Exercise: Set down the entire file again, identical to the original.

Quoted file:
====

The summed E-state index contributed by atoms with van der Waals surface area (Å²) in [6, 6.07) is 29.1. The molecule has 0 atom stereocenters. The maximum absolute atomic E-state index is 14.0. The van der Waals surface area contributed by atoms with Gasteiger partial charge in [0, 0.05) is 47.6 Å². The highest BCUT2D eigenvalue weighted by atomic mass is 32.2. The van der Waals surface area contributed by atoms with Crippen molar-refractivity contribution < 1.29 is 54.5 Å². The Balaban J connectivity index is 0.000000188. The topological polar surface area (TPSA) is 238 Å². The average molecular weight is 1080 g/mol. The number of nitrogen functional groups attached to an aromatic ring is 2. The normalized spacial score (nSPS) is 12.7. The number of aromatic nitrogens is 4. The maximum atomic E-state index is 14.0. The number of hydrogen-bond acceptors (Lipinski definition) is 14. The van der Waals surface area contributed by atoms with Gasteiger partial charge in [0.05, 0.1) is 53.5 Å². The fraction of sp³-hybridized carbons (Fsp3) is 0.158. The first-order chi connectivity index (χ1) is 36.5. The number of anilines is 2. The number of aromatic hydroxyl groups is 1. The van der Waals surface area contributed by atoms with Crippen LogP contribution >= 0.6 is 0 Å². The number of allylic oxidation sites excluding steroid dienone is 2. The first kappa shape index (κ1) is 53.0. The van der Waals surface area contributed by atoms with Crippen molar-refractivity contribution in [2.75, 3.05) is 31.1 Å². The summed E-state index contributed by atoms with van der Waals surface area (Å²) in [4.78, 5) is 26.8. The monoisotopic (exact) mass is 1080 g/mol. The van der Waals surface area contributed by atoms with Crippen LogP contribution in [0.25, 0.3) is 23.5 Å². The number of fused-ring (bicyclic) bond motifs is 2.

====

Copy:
The summed E-state index contributed by atoms with van der Waals surface area (Å²) in [6, 6.07) is 29.1. The molecule has 0 atom stereocenters. The maximum absolute atomic E-state index is 14.0. The van der Waals surface area contributed by atoms with Gasteiger partial charge in [0, 0.05) is 47.6 Å². The highest BCUT2D eigenvalue weighted by atomic mass is 32.2. The van der Waals surface area contributed by atoms with Crippen molar-refractivity contribution < 1.29 is 54.5 Å². The Balaban J connectivity index is 0.000000188. The topological polar surface area (TPSA) is 238 Å². The average molecular weight is 1080 g/mol. The number of nitrogen functional groups attached to an aromatic ring is 2. The normalized spacial score (nSPS) is 12.7. The number of aromatic nitrogens is 4. The maximum atomic E-state index is 14.0. The number of hydrogen-bond acceptors (Lipinski definition) is 14. The van der Waals surface area contributed by atoms with Gasteiger partial charge in [0.05, 0.1) is 53.5 Å². The fraction of sp³-hybridized carbons (Fsp3) is 0.158. The first-order chi connectivity index (χ1) is 36.5. The number of anilines is 2. The number of aromatic hydroxyl groups is 1. The van der Waals surface area contributed by atoms with Crippen LogP contribution >= 0.6 is 0 Å². The number of allylic oxidation sites excluding steroid dienone is 2. The first kappa shape index (κ1) is 53.0. The van der Waals surface area contributed by atoms with Crippen molar-refractivity contribution in [2.75, 3.05) is 31.1 Å². The summed E-state index contributed by atoms with van der Waals surface area (Å²) in [4.78, 5) is 26.8. The monoisotopic (exact) mass is 1080 g/mol. The van der Waals surface area contributed by atoms with Crippen LogP contribution in [0.25, 0.3) is 23.5 Å². The number of fused-ring (bicyclic) bond motifs is 2.